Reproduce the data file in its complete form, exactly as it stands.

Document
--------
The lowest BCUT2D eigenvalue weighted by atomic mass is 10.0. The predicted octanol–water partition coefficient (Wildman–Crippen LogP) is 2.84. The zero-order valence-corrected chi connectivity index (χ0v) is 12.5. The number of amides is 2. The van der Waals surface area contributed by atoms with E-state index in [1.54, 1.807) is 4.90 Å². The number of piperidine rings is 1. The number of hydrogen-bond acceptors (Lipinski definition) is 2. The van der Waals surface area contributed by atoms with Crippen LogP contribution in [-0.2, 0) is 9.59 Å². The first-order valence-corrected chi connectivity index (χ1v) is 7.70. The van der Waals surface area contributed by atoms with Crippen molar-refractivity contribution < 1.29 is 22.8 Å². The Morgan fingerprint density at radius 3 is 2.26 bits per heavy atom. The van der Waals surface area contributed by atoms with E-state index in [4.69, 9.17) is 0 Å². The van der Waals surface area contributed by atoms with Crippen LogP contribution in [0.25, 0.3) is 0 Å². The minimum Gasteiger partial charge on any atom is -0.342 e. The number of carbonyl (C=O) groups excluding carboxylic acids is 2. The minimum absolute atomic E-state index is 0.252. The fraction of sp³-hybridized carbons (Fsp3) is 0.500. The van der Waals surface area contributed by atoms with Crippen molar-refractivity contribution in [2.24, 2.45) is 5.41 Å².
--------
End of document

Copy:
The lowest BCUT2D eigenvalue weighted by atomic mass is 10.0. The predicted octanol–water partition coefficient (Wildman–Crippen LogP) is 2.84. The zero-order valence-corrected chi connectivity index (χ0v) is 12.5. The number of amides is 2. The van der Waals surface area contributed by atoms with E-state index in [1.54, 1.807) is 4.90 Å². The number of piperidine rings is 1. The number of hydrogen-bond acceptors (Lipinski definition) is 2. The van der Waals surface area contributed by atoms with Crippen LogP contribution in [-0.2, 0) is 9.59 Å². The first-order valence-corrected chi connectivity index (χ1v) is 7.70. The van der Waals surface area contributed by atoms with Crippen molar-refractivity contribution < 1.29 is 22.8 Å². The Morgan fingerprint density at radius 3 is 2.26 bits per heavy atom. The van der Waals surface area contributed by atoms with E-state index in [4.69, 9.17) is 0 Å². The van der Waals surface area contributed by atoms with Crippen LogP contribution in [0.25, 0.3) is 0 Å². The minimum Gasteiger partial charge on any atom is -0.342 e. The number of carbonyl (C=O) groups excluding carboxylic acids is 2. The minimum absolute atomic E-state index is 0.252. The fraction of sp³-hybridized carbons (Fsp3) is 0.500. The van der Waals surface area contributed by atoms with Crippen molar-refractivity contribution in [2.24, 2.45) is 5.41 Å².